VILNIUS - Lithuania is negotiating exemptions and compensation as the European Commission is looking into ways to cut record-high electricity prices for consumers and proposes redistributing the windfalls of low-cost power plants, Lithuanian Energy Minister Dainius Kreivys says, hoping to reach agreement with Brussels.
"Another measure (proposed by the EC - BNS) is how to cap generators that are cheaper than gas and get the same price as gas. Here, too, we have the problem that Lithuania does not have such generation and practically imports everything. That is why we are negotiating with the Commission in this case and we hope that we will be able to reach agreement (...) that Lithuania will be granted some exceptions and we will also receive some compensation," Kreivys said at the parliament on Tuesday.
"We are doing our best to make sure that our people do not suffer when Europe introduces certain price compensation mechanisms, so that our people can also get compensation for those high prices," the minister added.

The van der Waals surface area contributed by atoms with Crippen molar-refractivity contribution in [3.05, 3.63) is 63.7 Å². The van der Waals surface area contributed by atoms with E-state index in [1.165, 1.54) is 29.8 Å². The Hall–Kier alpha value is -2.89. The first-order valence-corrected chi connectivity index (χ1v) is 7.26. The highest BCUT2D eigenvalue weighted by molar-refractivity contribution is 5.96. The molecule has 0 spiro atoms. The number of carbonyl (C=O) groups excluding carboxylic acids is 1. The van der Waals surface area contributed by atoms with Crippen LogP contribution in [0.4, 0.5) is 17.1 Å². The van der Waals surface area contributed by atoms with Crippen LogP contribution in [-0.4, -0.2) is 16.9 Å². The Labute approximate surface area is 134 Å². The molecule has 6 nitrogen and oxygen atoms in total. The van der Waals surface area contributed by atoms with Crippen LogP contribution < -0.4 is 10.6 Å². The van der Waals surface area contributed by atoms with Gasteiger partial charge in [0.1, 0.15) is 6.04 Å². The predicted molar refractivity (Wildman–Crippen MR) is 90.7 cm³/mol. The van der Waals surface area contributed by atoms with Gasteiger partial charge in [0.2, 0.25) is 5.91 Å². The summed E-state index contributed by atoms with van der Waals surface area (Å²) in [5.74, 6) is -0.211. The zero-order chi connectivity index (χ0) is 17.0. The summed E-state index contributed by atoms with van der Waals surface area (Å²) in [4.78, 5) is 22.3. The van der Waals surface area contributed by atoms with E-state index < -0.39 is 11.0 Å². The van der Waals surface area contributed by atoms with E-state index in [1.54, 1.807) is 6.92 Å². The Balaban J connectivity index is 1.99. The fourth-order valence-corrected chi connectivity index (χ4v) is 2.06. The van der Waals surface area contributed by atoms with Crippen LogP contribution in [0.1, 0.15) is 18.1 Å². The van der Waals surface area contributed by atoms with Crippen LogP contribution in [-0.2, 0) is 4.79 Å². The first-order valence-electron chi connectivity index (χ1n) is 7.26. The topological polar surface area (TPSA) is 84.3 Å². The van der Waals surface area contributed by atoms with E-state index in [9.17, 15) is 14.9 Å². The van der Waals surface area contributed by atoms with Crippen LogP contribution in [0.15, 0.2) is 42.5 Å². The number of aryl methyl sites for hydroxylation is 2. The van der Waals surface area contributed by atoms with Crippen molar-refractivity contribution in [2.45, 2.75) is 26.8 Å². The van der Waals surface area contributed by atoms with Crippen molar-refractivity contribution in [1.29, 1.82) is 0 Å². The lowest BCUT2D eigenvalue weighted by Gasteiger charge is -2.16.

Last Friday, Kreivys attended an extraordinary meeting of the EU Transport, Telecommunications and Energy Council and said he and German Vice-Chancellor and Federal Minister for Economic Affairs and Climate Protection Robert Habeck agreed that Lithuanian and German experts would look for a common solution on how to fairly distribute the windfalls of low-cost wind, solar and nuclear power producers to consumers.
In his words, one way is to distribute the money not based on where the electricity is produced, but based on where it's consumed.
Earlier, Kreivys said numerous times that the EC's proposal to redistribute the windfalls of electricity producers that do not produce electricity using expensive gas to consumers is completely unacceptable for Lithuania.